U.S. to halt 33 exploration rigs in deepwater review
The U.S. government ordered a temporary halt to drilling at 33 deepwater exploration rigs on Thursday, part of a broader response to the massive BP oil spill that threatens efforts to tap offshore fields seen as crucial to increased U.S. oil output.
The move may potentially delay project development plans by companies like Chevron Corp in the Gulf of Mexico, where rising production has helped offset shrinking domestic onshore supply.
Unlike the administration's six-month extension of its ban on new deepwater drilling permits, and cancellation of a much-anticipated lease sale offshore Virginia, the pause for existing deep-sea exploratory rigs threatens to affect proven oil discoveries rather than untested areas.
"These actions are all guided by the need to take a cautious approach to offshore oil and gas development, as we strengthen safety and oversight of offshore oil and gas operations," U.S. Interior Secretary Ken Salazar said on Thursday.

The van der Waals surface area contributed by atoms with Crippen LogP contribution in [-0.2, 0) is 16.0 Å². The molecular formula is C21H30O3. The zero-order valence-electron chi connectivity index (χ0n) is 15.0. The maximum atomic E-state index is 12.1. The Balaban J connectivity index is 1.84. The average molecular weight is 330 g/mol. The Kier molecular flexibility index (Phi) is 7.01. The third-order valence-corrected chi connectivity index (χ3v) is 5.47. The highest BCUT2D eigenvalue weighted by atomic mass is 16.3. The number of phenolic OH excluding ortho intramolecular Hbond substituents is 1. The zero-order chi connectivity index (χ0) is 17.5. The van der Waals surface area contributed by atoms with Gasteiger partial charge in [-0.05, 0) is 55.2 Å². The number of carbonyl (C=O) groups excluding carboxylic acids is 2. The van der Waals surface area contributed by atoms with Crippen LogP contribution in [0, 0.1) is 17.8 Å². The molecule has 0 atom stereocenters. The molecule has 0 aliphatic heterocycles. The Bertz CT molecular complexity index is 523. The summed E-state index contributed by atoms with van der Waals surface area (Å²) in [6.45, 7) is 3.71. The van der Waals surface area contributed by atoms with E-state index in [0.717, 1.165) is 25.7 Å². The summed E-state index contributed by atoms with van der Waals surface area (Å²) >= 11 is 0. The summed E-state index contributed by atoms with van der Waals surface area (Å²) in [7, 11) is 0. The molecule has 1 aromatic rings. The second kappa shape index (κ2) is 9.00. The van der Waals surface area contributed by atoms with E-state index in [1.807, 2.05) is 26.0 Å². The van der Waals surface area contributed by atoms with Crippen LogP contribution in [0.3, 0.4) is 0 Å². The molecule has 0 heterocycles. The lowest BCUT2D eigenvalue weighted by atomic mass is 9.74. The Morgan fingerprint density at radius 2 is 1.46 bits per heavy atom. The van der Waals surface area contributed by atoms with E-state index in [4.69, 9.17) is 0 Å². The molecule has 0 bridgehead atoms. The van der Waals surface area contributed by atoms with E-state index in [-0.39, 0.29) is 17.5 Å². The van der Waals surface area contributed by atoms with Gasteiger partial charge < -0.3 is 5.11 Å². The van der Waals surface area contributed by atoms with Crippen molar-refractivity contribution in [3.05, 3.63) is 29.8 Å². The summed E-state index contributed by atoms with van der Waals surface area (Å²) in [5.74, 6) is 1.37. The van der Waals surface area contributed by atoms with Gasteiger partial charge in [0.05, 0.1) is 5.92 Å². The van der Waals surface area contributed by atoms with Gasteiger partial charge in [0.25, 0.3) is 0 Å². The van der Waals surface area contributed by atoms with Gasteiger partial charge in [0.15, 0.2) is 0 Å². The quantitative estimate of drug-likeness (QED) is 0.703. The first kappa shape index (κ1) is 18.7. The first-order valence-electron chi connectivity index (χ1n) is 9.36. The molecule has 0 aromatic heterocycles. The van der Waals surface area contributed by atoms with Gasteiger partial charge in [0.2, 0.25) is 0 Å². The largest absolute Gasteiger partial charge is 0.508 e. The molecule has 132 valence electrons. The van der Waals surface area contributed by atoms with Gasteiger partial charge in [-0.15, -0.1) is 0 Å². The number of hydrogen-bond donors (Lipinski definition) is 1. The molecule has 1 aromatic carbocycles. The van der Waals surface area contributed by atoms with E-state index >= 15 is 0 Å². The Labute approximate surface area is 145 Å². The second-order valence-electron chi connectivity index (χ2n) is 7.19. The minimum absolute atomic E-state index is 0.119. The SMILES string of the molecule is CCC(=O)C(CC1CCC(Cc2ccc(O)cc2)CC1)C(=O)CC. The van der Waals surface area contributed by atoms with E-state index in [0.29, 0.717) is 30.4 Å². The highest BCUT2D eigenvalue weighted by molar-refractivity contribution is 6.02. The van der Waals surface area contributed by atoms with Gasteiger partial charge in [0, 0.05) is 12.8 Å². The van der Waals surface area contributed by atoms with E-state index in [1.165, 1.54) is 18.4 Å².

Although the measures would not affect oil wells already in production, the 33 exploratory rigs are supposed to stop at the first safe opportunity and implement new safety measures before resuming operations, officials said.
Salazar confirmed that the halt would not apply to rigs operating in shallow waters.
That could increase costs and delay development plans for companies like Royal Dutch Shell, which is among the biggest Gulf explorers, while major contract drillers who could be left with idled rigs include Transocean Ltd and Noble Corp.
Brazilian state oil company Petrobras said the suspension could slow the development of its Gulf of Mexico Cascade-Chinook fields that were originally scheduled to begin production in the second half of this year.
"Petrobras is evaluating the impact of the six-month extension of the moratorium and could modify its schedule," the company said in a statement.
Those areas were expected to reach 80,000 barrels a day over several years.
Energy consultants Wood Mackenzie previously estimated a six-month extension of the ban would delay 80,000 barrels a day in U.S. oil production that was expected in 2011.
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